Spanish writer Irene Vallejo presents the English translation of her book Papyrus: The Invention of Books in the Ancient World (El infinito en un junco: La invención de los libros en el mundo antiguo, in Spanish) in four places in the United Kingdom: the Hay Festival, the Hereford cathedral, the FT Weekend Oxford Literary Festival and the Cervantes Institute in London.
«The presence of Irene Vallejo and her essay in the United Kingdom is due to the enormous success that her work is having in this country. It is a work that explores the origins of writing, books and lovers of books, literature, history and reading in an exquisite way,» says the director of the Cervantes Institute in London, Víctor Ugarte.
«This essay is, to a large extent, a tribute to the dazzling tradition of the British essay, capable of interweaving knowledge, and the reader’s seduction with literary writing, emotion and even humour. For this reason, I undertake this journey as a pilgrim towards a genre and a culture that has largely inspired my writing,» adds the author, winner of the 2020 Spain National Essay Award.
Papyrus embarks on an enthralling journey through the history of books and libraries in the ancient world, describing the mysterious origins of writing and the adventure of those who have safeguarded our most valuable stories from destruction and oblivion. As an unexpected publishing phenomenon, it has achieved 50 reprints in Spain, is being translated into 35 languages, published in more than 60 countries, and it has sold more than one million copies worldwide.
Papyrus was awarded with the National Essay Prize, the ‘El Ojo Crítico’ Prize for Best Debut and the Booksellers’ Guild Award in Spain, the Henríquez Ureña Essay Prize in Mexico and the Wenjin Prize from the National Library of China, among others. Published in UK by Hodder & Stoughton and translated into English by Charlotte Whittle, it was a Financial Times, The Economist and Mail on Sunday Book of the Year.
Hay Festival: Sunday, 4 June, 11.30am
Irene Vallejo will be in conversation with The Guardian’s cultural journalist Charlotte Higgins at the prestigious Hay Festival, in Wales, on Sunday 4 June at 11.30 am.
«I live in disbelief and gratitude for the trust of the legendary Hay Festival, who previously invited me to Segovia in Spain and Cartagena de Indias in Colombia. I’m looking forward to the city of books, the territory of the first times, Hay-on-Wye, where it all began and radiated inspiration to other places,» says Vallejo.
More information: bit.ly/vallejohayfestival
Hereford Cathedral: Monday, 5 June, 7 pm
The author will be in conversation with translator Charlotte Whittle, on Monday, 5 June, at 19:00, at Hereford Cathedral, whose library contains the Hereford Mapa Mundi, a marvellous jewel, the largest known medieval parchment map, made around 1300.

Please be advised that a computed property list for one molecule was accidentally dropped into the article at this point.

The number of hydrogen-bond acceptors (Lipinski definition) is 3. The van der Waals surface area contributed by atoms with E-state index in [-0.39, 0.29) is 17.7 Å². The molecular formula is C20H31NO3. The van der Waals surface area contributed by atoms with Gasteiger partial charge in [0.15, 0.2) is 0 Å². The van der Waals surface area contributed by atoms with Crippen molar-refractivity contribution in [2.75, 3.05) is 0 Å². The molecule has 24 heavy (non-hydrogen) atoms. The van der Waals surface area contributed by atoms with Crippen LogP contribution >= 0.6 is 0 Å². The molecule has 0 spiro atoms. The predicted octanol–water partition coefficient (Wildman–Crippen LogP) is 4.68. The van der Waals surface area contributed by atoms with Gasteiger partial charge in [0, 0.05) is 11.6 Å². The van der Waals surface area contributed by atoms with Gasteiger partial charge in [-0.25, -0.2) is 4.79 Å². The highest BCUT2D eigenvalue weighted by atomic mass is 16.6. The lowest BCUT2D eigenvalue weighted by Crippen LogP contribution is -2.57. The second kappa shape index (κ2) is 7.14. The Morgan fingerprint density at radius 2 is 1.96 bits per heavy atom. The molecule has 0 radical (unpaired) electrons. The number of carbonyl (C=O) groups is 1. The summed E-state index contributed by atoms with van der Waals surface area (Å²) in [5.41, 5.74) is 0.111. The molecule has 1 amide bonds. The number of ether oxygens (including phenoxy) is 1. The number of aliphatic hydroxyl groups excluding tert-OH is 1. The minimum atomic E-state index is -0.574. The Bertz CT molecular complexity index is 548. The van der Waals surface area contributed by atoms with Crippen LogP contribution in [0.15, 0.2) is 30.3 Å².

«Hereford Cathedral is a magnet for the fabulous treasure it holds, the famous medieval Mappa Mundi, the spiritual cartography of a world where legends and classical knowledge converged with biblical imagery. It will be an honour to be able to talk about the love of books in this place of vibrant traditions,» says Vallejo.
More information: bit.ly/VallejoHerefordCathedral
FT Weekend Oxford Literary Festival: Tuesday, 6 June, 6.30 pm
The writer will be speaking at the FT Weekend Oxford Literary Festival on Tuesday 6 June at 6:30 pm about her bestseller on the creation of early books and the literary culture of the ancient world alongside The Sunday Times head of fiction Peter Kemp.
Vallejo’s event is part of the festival’s programme of Spanish and Latin American literature and culture. Furthermore, it is also an exceptional setting for the author, as she enjoyed a scholarship in Oxford whose adventures ended up becoming an essential chapter of Papyrus, so it is an extraordinary return to a city where, in a way, the seed of this book began to be born.
«I feel immense gratitude to Professor Sir Fergus Millar, a brilliant and outstanding historian, who hosted me from the Oriental Institute. During that stay, I was able to explore the labyrinth of the fabulous Oxonian libraries, almost as if I were a time traveller, returned to mythical Alexandria. That experience, so shocking for the young student I was at the time, ended up being transformed into literary material,» says Vallejo.
More information: https://bit.ly/vallejooxfordliteraryfestival
Instituto Cervantes London: Wednesday, 7 June, 7 pm
Vallejo will also talk about Papyrus on Wednesday, 7 June, at 7:00 pm, in the Luis Cernuda room at the Cervantes Institute in London. It will be a free, hybrid activity in which the author will be accompanied by her English translator, Charlotte Whittle.
«Returning to Oxford and London, the cities where I studied and learned, whose literature inspired me to write Papyrus, has a symbolic dimension for me: a long road of initiation and literature returns me to the place where I began to imagine the possibility of being a writer,» says Vallejo.
Copies of Papyrus, published by Hodder Books, will be available for purchase at the Cervantes Institute in London and will be sold by Romancero Books bookshop.
«I feel deeply moved to present this book at the Instituto Cervantes, where today’s saviours of books work intensely to support and protect Spanish-language literature, with admirable enthusiasm and an unbridled passion for culture», says Vallejo.More information: bit.ly/VallejoPapyrus7june